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They Denied Her Humanity, So She Got Famous And Spoke Out. Loud.

I've always been pretty down with love. It's a really nice feeling, and it inspired a lot of pretty good Beatles songs. But somehow, it never really occurred to me that love can be a tool for revolutionary social change — change that's been a long time coming. Turns out, sometimes you need Laverne Cox to really break it down for you.There are so, so many truly great parts of this. There's 3:32, when she explains why we all have the capacity to both hurt and love, and 8:17, when she reminds us that our society treats some people like criminals simply for existing. The real highlight, however, is at 5:20, when she tells the story of the brilliant student she met on Spirit Day in Charleston, S.C. Do. Not. Miss. That.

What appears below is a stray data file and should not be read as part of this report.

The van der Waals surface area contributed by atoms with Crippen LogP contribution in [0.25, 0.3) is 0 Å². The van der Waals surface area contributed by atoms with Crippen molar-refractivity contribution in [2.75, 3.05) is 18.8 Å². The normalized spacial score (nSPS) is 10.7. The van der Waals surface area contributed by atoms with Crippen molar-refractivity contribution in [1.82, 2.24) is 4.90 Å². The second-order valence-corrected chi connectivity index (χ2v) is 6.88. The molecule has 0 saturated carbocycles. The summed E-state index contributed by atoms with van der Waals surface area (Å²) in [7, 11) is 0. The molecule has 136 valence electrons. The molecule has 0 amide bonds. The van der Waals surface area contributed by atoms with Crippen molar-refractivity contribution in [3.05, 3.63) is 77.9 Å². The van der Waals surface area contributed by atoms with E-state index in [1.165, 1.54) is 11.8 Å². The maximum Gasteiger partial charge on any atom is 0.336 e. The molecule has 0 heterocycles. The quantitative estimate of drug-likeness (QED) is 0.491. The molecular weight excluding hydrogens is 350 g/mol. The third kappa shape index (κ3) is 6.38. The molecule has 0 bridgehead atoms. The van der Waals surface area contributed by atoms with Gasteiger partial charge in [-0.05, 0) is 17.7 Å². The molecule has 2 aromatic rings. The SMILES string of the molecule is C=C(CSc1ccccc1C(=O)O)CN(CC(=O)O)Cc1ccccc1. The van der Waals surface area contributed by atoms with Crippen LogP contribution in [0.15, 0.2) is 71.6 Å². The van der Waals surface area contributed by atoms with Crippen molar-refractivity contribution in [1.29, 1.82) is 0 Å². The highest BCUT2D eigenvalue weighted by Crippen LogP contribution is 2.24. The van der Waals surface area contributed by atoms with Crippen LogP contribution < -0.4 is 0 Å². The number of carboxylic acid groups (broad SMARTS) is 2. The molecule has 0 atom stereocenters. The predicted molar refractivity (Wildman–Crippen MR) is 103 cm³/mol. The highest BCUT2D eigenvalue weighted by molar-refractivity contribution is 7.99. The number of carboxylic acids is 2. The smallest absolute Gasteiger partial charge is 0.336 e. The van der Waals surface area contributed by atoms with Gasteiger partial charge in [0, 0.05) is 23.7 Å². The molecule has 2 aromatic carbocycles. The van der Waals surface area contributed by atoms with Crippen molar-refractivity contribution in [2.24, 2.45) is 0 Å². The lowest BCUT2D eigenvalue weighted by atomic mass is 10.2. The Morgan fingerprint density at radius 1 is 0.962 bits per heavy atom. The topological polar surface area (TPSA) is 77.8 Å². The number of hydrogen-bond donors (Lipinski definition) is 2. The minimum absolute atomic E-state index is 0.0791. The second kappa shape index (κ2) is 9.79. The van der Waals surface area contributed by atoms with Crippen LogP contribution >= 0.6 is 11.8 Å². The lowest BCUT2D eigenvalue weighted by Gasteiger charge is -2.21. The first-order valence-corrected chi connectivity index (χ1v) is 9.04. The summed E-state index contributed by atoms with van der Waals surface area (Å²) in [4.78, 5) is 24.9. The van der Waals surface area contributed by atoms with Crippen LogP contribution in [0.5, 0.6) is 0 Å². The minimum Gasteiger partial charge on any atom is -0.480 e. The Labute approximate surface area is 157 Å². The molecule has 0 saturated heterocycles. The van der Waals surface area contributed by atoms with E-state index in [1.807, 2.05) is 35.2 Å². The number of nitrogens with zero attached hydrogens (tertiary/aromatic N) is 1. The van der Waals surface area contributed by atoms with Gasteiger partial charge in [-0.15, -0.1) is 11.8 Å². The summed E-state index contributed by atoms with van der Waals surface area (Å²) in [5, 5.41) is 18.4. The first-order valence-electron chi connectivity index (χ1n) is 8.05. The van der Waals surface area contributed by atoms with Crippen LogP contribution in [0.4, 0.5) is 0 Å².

via Dov Forman / Twitter

In 1945, Lily Ebert, now 90, was liberated from a German munitions factory where she worked as slave labor after being transferred from the Auschwitz death camp.

A few weeks after being liberated, an American soldier shared some words of positivity with her, "The start to a new life. Good luck and happiness," he wrote on a German banknote.

The simple gesture was life-changing for Ebert and the banknote became one of her most treasured keepsakes.

"This soldier was the first human being who was kind to us," she told NBC News. "It was the first time after this terrible life that somebody was kind and I knew that somebody wants to help."

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